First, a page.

These American Cities Are Next to File Bankruptcy

Debt continues to plague Uncle Sam and city and state governments across the country, and big-government leaders continue to spend the people’s money without a care in the world. But eventually the bill comes due for even the worst pie-in-the-sky leftists. Which city will be next to feel the sting of bankruptcy?

Zero Hedge reports that JP Morgan has run the numbers and put together the following information on which municipalities are most likely to be the next to fall victim to the accumulated weight of their unsustainable spending:

As managers of $70 billion in US municipal bonds across our asset management business (Q2 2017), we’re very focused on credit risk of US municipalities.

The chart below shows our “IPOD” ratio for US states, cities and counties. This measure represents the percentage of a municipality’s revenues that would be needed to pay interest on direct debt, and fully amortize unfunded pension and retiree healthcare obligations over 30 years, assuming a conservative return of 6% on plan assets. While there’s no hard and fast rule, municipalities with IPOD ratios over 30% may eventually face very difficult choices regarding taxation, non-pension spending, infrastructure investment, contributions to unfunded plans and bond repayment.

Zero Hedge opines, with just a slight hint of sarcasm:

The results are staggering. To our great ‘shock’, Chicago residents win the award of “most screwed” with over 60% of their tax dollars going to fund debt and pension payments. Meanwhile, there are a dozen municipalities where over 50% of their annual budgets are used just to fund the maintenance cost of past expenditures.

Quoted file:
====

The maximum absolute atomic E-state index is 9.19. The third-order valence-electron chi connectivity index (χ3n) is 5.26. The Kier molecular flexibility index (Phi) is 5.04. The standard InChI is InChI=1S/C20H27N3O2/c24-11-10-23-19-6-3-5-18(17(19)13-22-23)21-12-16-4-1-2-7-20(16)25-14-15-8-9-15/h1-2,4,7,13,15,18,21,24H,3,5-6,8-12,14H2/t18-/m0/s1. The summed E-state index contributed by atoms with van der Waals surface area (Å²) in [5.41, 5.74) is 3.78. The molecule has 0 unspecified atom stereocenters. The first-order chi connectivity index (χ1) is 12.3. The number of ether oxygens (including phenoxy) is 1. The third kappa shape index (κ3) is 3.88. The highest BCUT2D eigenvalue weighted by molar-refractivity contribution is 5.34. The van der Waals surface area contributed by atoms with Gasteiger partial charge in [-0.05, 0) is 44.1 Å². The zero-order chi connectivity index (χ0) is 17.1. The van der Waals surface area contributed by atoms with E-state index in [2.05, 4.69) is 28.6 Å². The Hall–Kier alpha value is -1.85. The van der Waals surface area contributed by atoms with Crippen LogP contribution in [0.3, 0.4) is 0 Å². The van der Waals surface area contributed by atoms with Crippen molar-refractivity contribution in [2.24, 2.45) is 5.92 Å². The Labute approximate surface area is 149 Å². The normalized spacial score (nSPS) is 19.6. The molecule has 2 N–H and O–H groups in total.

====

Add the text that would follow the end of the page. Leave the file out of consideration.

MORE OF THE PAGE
Gee, who could have seen this coming?

Also to be filed under “not exactly a surprise,” TFPP has previously reported that on average, unfunded debt in Democrat-dominated states is a whopping fifteen times higher than that of Republican-run ones:

The difference between blue states and red states is dramatic. In states where Dems have control of the governorship and both legislative houses, there is an average of $22,214 in unfunded debt. In states that are controlled entirely by the GOP, that taxpayer burden is only $1,473.

States where power is divided between Republicans and Democrats is split down the middle at $14,963 […]

There are 41 states who do not have enough money to pay their bills. Almost every state has a law mandating a balanced budget, meaning massive tax increases or extreme budget cuts.

States use a variety of “creative accounting measures” to hide their debt, including moving their pension debt to “employee compensation packages” which are not counted the same way.

Accordingly, the country’s worst fiscal disasters are generally found in bastions of liberalism such as San Francisco and New Jersey (no, the latter isn’t an entirely blue state, but thanks to union influence, it might as well be).

Fiscal responsibility was not a new concept ten years ago, or twenty years ago. The arguments were surely made, just ignored more often and more completely than in most American cities because liberals’ control is more absolute. The Left cares only about making themselves feel “generous” today, not about providing for tomorrow. And this is the inevitable result.